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Opinion – How To Win A Judgeship: Call Yourself A Civil Rights Lawyer

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Judicial elections are non-partisan and one would hope less fraught with politics-as-usual tactics.  But in the contest for No. 2 seat on the Alameda County Superior Court, one candidate is relying on alternative facts.

Mark Fickes is mischaracterizing his record, including on the official ballot, where he misleadingly claims to be a “civil rights attorney.” The claim is particularly offensive given that his opponent, Elena Condes, is a person of color.

Condes is a long-time criminal defense attorney who has been endorsed by a wide swath of the legal community, including 30 current and retired Alameda County judges. Condes has a compelling life story. She comes from a traditional Mexican family while being openly gay.  (Fickes is also gay.)

Fickes is not a civil rights lawyer although he is playing one on the campaign trail. He was a prosecutor, then counsel for the SEC, and is now a partner in a civil firm in which, at least from a list of reported cases, he appears to mostly represent businesses or individuals accused of violating environmental or securities laws.

But even giving Fickes the benefit of the doubt that he has handled a civil rights case or two does not mean he is entitled to call himself a civil rights attorney on the ballot.  “Civil rights attorney” has a specific connotation – commonly understood as a lawyer who primarily defends the rights and freedoms of people of color, women, the LGBT community, and other vulnerable groups and individuals.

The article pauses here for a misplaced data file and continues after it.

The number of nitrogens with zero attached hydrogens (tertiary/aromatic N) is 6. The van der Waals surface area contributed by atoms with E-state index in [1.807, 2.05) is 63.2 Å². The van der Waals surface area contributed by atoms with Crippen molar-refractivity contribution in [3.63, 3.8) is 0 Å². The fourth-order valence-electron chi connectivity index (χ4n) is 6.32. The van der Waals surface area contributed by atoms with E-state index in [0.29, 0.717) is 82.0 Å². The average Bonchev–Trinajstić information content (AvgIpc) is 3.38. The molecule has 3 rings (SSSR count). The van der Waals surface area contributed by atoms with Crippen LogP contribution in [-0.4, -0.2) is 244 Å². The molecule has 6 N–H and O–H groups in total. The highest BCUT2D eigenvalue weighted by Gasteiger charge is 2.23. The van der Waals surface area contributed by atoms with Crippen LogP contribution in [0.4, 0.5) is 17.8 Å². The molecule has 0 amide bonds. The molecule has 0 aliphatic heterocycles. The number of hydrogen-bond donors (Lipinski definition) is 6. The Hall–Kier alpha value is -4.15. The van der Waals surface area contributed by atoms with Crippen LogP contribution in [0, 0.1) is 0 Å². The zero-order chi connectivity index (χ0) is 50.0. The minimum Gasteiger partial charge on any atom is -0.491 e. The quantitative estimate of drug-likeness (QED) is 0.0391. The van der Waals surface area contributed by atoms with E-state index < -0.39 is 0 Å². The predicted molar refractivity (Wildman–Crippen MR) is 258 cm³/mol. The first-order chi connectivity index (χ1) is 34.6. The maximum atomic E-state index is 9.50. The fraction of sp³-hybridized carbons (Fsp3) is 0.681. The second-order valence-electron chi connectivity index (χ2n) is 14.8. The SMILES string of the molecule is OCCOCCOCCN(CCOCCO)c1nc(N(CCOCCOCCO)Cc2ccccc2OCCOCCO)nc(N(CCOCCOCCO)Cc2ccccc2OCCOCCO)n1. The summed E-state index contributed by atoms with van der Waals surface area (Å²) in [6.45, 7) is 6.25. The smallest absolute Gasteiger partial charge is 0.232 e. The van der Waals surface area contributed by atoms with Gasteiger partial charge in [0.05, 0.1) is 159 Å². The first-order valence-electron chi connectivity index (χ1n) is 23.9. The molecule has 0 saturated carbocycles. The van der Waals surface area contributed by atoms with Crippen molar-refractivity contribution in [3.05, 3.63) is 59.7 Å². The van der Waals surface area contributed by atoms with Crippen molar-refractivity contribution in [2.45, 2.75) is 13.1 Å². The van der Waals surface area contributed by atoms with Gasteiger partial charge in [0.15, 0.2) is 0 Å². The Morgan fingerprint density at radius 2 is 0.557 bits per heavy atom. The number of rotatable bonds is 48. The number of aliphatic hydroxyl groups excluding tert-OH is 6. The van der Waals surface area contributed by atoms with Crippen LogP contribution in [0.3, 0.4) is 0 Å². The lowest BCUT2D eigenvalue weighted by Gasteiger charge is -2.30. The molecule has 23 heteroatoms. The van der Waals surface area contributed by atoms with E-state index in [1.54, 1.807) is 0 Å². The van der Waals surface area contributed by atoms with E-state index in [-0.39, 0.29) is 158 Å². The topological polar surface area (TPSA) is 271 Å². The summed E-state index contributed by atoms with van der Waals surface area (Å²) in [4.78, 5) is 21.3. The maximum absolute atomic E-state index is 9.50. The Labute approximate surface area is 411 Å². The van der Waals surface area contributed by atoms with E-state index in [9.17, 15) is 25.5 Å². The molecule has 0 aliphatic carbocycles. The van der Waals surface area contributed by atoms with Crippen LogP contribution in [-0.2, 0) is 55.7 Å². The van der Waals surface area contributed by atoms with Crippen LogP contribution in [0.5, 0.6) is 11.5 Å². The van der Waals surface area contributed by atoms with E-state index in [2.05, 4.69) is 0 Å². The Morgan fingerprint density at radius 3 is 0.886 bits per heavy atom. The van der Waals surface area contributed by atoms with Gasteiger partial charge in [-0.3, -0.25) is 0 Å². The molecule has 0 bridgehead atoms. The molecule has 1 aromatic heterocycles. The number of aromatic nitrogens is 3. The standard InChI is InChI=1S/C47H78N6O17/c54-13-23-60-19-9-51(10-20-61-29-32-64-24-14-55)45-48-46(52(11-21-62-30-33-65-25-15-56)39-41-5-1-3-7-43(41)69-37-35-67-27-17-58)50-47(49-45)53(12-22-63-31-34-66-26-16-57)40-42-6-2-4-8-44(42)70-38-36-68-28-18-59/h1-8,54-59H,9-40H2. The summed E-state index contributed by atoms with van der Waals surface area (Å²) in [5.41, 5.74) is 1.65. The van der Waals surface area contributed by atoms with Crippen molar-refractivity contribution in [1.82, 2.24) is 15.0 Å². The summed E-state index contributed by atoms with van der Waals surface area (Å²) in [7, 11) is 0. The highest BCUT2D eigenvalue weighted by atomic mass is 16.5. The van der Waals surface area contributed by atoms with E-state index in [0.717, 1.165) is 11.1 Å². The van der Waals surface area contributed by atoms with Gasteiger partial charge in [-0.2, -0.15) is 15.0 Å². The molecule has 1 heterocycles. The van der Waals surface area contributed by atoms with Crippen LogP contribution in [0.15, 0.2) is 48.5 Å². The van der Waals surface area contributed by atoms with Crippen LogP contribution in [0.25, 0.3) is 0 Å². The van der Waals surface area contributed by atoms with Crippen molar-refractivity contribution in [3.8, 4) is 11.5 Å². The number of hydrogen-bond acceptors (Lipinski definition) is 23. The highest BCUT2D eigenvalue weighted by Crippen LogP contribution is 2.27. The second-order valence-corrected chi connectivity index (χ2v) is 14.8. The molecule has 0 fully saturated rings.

Not surprisingly, in my informal survey of actual Bay Area civil rights lawyers, Fickes is unknown.  Walter Riley, an iconic civil rights lawyer in Oakland, said he would “question the judgment of someone who is making such a claim based on his record.”

Indeed, an East Bay Times editorial published in January before the March primary – which Condes won but not by over 50% of the vote — stated, “[t]he use of a label of civil rights attorney on the ballot [by Fickes] is a troubling deception unbecoming a judicial candidate.”

Condes is the first Latinx to run for judge in Alameda County.  Her campaign web site notes her “perspective as a Latina, a lesbian, and a defender would enhance the diversity on the bench.”

Rather than reckon with the need to have judges that reflect the community for which they serve, Fickes response has been to negate the very importance of diversity, claiming he brings diversity, too – “diversity of experience” from a varied legal career, he says.

And in a presidential election year where judicial races are not likely to get much attention, voters who might only know about the candidates from their ballot designation may vote for Fickes because of “civil rights” bona fides he does not possess, undermining the candidacy of a well-qualified candidate who truly would bring diversity to the court.

Andrew Love is an appellate attorney who represented inmates on 
California’s death row for over 25 years.  He is currently in a civil practice and resides in the East Bay. He has endorsed Elena Condes.

 

 

 

 

Andrew Love is an appellate attorney who represented inmates on  California's death row for over 25 years.  He is currently in a civil practice and resides in the East Bay. He has endorsed Elena Condes.

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